British bread prices have risen by between 15 to 20% in the past year as commo-dity and fuel costs bite, but a loaf of bread is still cheaper here than in most of the rest of the world.
These are the findings of the Economist Intelligence Unit’s (EIU’s) latest Worldwide Cost of Living Survey (BB, 18 January, pg 4) which found that the average price of a kilo of bread in London rose from £1.09 in September 2006 to around £1.45 a year later. In Manchester, prices rose from 88p to £1.11 in the same period. The EIU said that rises in the UK had been compounded by the strength of sterling and weakness of the US dollar. "This has seen the relative cost boosted further compared to countries with weakening currencies or those linked to the dollar," said Jon Copestake, food and drink analyst and EIU survey editor.
Despite the price rises, London ranked a lowly 70th place out of 130 cities around the world researched by the EIU, with Manchester coming in at number 93. Bread is more expensive in cities includng Warsaw in Poland, Istanbul in Turkey and Madrid in Spain. The most expensive city for bread remains Vienna in Austria, with bread prices averaging £4.22 per kilo.
"Bread prices in the UK have risen as rising commodity prices have been gradually passed on to consumers," said Copestake. "In Manchester, prices surveyed rose 15.2% in the last year, although only 1.2% in the last six months. In London, bread prices rose 20.1% in the last year, 13.6% of which came in the last six months."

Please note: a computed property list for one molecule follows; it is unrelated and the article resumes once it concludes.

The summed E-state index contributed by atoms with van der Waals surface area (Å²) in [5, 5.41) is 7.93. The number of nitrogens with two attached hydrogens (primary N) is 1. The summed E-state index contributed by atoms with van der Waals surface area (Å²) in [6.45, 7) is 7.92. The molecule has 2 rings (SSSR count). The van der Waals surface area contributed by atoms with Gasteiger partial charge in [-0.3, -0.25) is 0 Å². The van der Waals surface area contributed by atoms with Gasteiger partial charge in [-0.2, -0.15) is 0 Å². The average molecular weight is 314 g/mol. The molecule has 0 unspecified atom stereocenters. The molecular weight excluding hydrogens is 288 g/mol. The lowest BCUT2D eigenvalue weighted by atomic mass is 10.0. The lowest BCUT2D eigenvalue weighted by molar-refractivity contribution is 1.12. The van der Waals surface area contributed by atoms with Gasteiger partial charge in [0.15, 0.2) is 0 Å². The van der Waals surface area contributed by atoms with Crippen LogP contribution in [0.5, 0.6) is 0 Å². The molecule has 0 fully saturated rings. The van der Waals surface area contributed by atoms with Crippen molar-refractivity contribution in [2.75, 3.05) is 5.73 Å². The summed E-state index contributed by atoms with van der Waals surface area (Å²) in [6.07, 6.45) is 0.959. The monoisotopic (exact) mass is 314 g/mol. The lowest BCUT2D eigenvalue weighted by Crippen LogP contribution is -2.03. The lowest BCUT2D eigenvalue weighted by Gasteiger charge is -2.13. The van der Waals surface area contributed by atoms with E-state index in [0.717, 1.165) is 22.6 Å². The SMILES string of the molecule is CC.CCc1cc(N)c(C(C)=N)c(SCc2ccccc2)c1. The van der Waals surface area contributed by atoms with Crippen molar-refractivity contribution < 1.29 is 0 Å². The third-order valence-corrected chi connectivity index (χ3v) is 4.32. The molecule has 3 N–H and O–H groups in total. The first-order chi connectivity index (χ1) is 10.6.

Huw Edwards, Asda bakery director, backed the assessment. "Rising ingredients costs, particularly flour and fat, are by far the biggest factors for price rises, but high fuel and energy costs have also had a big impact."
Commenting on the different average bread prices in Manchester and London, Edwards added: "Asda has a national pricing policy and, as far as I’m aware, so do the other big supermarkets. I put the price differences down to local bakeries charging more in the capital, as they have larger overheads."
Joe Street, MD of plant baker Fine Lady Bakeries, said he attributed the price difference between north and south to an increased presence of premium breads in the capital. "It has to be down to product mix, with fewer premium breads up north," he said, adding that soaring flour prices were the biggest cost pressure to face bakers.
The EIU compiled the data via an international network of mystery shoppers. The three categories - low, medium and high - relate to different types of retailer. ’Low’ covers supermarket chains, such as Tesco, ’medium’ equates to top-end supermarkets, such as M&S, and ’high’ comprises craft shops and department store food halls. The research found that low-end bread had risen steeply in price, up from 61p per kilo in London in 2006 to around £1 in 2007.
Copestake said the UK’s low position on the bread price list could be explained by the fact that 800g loaves dominate in Britain compared to 400g in many other countries. "Bread in the UK is seen as much more of a staple than in other countries and, as such, production is highly developed and commoditised compared to other markets," he said.
"Large-scale consumption allows companies to exploit economies of scale and the market is also highly competitive."